According to the Commission, since the start of this year alone, Bryant has raised about $1.4M from investors. So far, Bryant’s firm has paid about $16.8M as supposed investment return and also as referral fees to investors who’ve helped identify additional prospective investors.

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Two investment promoters are accused of running an advance fee scheme from what they claimed was a Dallas-based investment advisory firm. According to an Emergency Cease and Desist Order entered by the Texas Securities Commission, the Mark Diaz and Raymond Hill offered to buy investors’ stock under the condition that those selling would have to cover transaction costs. The two men promoted their alleged Texas-based securities fraud through social media, bogus websites, forged documents, and supposed IRS affiliations.

Two websites they set up had names similar to Cain Capital LLC, which is a firm that is actually registered with the SEC. According to the Texas regulator, one of the bogus websites directs visitors to a regulator filing that the real Cain Capital submitted to the SEC, as well as to that firm’s Twitter and Facebook pages.

Both sites and the social media accounts are not connected to Cain Capital in anyway. The two men are accused of sending unsolicited email that included documents with Cain Capital’s name in the letterhead to prospective investors.

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Financial Firm and Its CEO Settle Life Settlement Fraud Charges
The US Securities and Exchange Commission announced that Verto Capital Management and its CEO William Schantz III have settled civil charges accusing them of running a Ponzi-like scam involving life settlements. As part of the settlement, Verto Capital and Schantz will pay over $4M.

According to the regulator’s complaint, the two of them raised about $12.5M through promissory note sales that were supposed to pay for the firm’s purchase and sale of life settlements. The notes were sold mostly through insurance brokers in Texas.

Investors who were religious were the main target of the alleged fraud.They were allegedly told that that the securities were short-term investments that were at low risk of defaulting.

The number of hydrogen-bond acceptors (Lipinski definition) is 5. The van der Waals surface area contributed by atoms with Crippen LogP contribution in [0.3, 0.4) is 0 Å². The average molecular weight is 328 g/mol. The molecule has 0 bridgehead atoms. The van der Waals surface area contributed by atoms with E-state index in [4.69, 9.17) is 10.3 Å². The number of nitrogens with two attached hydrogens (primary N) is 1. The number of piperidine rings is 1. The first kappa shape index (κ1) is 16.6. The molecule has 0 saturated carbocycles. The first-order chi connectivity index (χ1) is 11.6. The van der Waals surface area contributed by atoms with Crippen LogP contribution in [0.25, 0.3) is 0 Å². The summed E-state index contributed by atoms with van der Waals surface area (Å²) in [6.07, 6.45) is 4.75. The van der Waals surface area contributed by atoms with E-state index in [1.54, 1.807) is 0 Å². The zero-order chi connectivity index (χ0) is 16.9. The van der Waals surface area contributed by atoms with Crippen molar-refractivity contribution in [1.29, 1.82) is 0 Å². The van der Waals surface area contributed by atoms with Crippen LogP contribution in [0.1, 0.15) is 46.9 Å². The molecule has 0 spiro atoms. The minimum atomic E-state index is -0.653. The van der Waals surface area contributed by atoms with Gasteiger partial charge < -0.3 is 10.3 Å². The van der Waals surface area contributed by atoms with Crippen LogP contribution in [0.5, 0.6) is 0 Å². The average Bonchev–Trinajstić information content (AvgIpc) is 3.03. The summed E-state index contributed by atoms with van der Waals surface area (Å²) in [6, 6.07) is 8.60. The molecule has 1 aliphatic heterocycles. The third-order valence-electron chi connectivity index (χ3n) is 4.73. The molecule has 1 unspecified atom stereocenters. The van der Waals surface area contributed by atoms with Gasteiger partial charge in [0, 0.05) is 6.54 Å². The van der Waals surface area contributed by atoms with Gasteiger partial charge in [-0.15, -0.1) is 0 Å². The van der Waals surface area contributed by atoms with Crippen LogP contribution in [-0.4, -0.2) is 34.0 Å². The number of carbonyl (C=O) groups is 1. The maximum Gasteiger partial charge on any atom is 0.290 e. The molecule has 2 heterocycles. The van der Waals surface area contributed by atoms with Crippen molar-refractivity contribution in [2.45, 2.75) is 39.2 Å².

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Grand Jury Indicts Texas Woman in $1M Ponzi Scam
A federal grand jury has indicted Nemelee Liwanag Jiao on two wire fraud counts for allegedly running a Texas Ponzi scam that cost investors over $1M. At least 35 investors were bilked.

According to the indictment, Jiao, a Texas resident, had investors back promissory notes that were supposedly issued by two non-profit schools in the Philippines when, in reality, she was using their money on herself. Jiao told investors she represented both Lord of Peace Learning Center and Shepherd’s Light Learning Center and she got them to invest their money in the promissory notes after promising 10-100% in returns. She also promised that they would get back their principle plus interest within 30-days to a year of investing.

The indictment against Jiao stated that she will have to forfeit all proceeds if convicted. She faces up to 20 years in prison for wire fraud, as well as a $250K fine.

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The US Securities and Exchange Commission is charging Matthew Fox and his Wayne Energy LLC with securities fraud. The regulator brought its Texas securities case in federal district court in the city of Sherman.

According to the Commission’s complaint, Fox raised about $950K for a joint venture that was supposedly involved in reworking and recompleting an oil and gas well. However, contends the SEC, Fox raised the funds by recycling offering documents from another oil and gas company that he previously ran (that company failed) rather than customizing the paperwork to this new venture and its specific risks.

Prior to setting up Wayne Energy in 2015, Fox had run Frisco Exploratory Company and it is the latter’s offering documents that he used. The Commission claims that the offering documents made a false statement, which was that Wayne Energy would not commingle its own money with the joint venture’s funds. The documents also falsely stated that the oil and gas company was licensed as an operator with the Texas Railroad Commission.

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Business partners Janniece Kaelin and Robert Allen Helms have pleaded guilty to bilking investors of up to $20M in a Texas-based Ponzi scam. The oil and gas financiers used the funds raised for energy ventures to cover their own expenses from 1/2010 to 12/2013.

The US Securities and Exchange Commission filed a securities fraud lawsuit against Kaelin, Helms, and their companies Iron Rock Royalty Partners LP and Vendetta Royalty Partners LTD in 2013. According to the regulato, they misled investors about their professional experience, meantime raising almost $18M that were supposed to go toward royalty interests in oil and gas.

Included among the alleged purchases they made: using investors’ money to pay for a 3 1/2-week trip around the world and paying for the more than $247K wedding of Kaelin’s daughter in Hawaii.